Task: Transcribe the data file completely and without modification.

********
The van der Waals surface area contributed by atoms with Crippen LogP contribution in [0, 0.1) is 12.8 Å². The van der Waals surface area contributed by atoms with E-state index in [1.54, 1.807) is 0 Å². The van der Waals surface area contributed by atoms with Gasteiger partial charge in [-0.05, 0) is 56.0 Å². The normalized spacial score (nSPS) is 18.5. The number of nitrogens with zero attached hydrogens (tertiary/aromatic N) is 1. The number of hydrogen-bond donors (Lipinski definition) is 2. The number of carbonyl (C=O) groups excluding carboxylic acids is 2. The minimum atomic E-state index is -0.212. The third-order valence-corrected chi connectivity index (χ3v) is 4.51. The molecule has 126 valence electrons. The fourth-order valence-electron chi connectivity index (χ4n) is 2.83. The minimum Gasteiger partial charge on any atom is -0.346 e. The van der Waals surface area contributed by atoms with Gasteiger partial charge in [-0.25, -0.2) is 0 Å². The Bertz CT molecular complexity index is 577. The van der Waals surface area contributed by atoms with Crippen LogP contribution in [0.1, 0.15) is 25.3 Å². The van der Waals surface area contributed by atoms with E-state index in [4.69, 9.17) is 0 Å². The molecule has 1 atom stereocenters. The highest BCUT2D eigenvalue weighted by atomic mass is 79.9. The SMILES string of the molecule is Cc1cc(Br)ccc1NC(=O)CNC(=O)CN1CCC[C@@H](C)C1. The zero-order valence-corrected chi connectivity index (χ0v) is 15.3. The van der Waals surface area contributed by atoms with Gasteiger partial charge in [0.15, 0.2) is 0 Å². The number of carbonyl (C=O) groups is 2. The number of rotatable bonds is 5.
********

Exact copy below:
The van der Waals surface area contributed by atoms with Crippen LogP contribution in [0, 0.1) is 12.8 Å². The van der Waals surface area contributed by atoms with E-state index in [1.54, 1.807) is 0 Å². The van der Waals surface area contributed by atoms with Gasteiger partial charge in [-0.05, 0) is 56.0 Å². The normalized spacial score (nSPS) is 18.5. The number of nitrogens with zero attached hydrogens (tertiary/aromatic N) is 1. The number of hydrogen-bond donors (Lipinski definition) is 2. The number of carbonyl (C=O) groups excluding carboxylic acids is 2. The minimum atomic E-state index is -0.212. The third-order valence-corrected chi connectivity index (χ3v) is 4.51. The molecule has 126 valence electrons. The fourth-order valence-electron chi connectivity index (χ4n) is 2.83. The minimum Gasteiger partial charge on any atom is -0.346 e. The van der Waals surface area contributed by atoms with Gasteiger partial charge in [-0.25, -0.2) is 0 Å². The Bertz CT molecular complexity index is 577. The van der Waals surface area contributed by atoms with Crippen LogP contribution in [0.1, 0.15) is 25.3 Å². The van der Waals surface area contributed by atoms with E-state index in [4.69, 9.17) is 0 Å². The molecule has 1 atom stereocenters. The highest BCUT2D eigenvalue weighted by atomic mass is 79.9. The SMILES string of the molecule is Cc1cc(Br)ccc1NC(=O)CNC(=O)CN1CCC[C@@H](C)C1. The zero-order valence-corrected chi connectivity index (χ0v) is 15.3. The van der Waals surface area contributed by atoms with Gasteiger partial charge in [0.15, 0.2) is 0 Å². The number of carbonyl (C=O) groups is 2. The number of rotatable bonds is 5.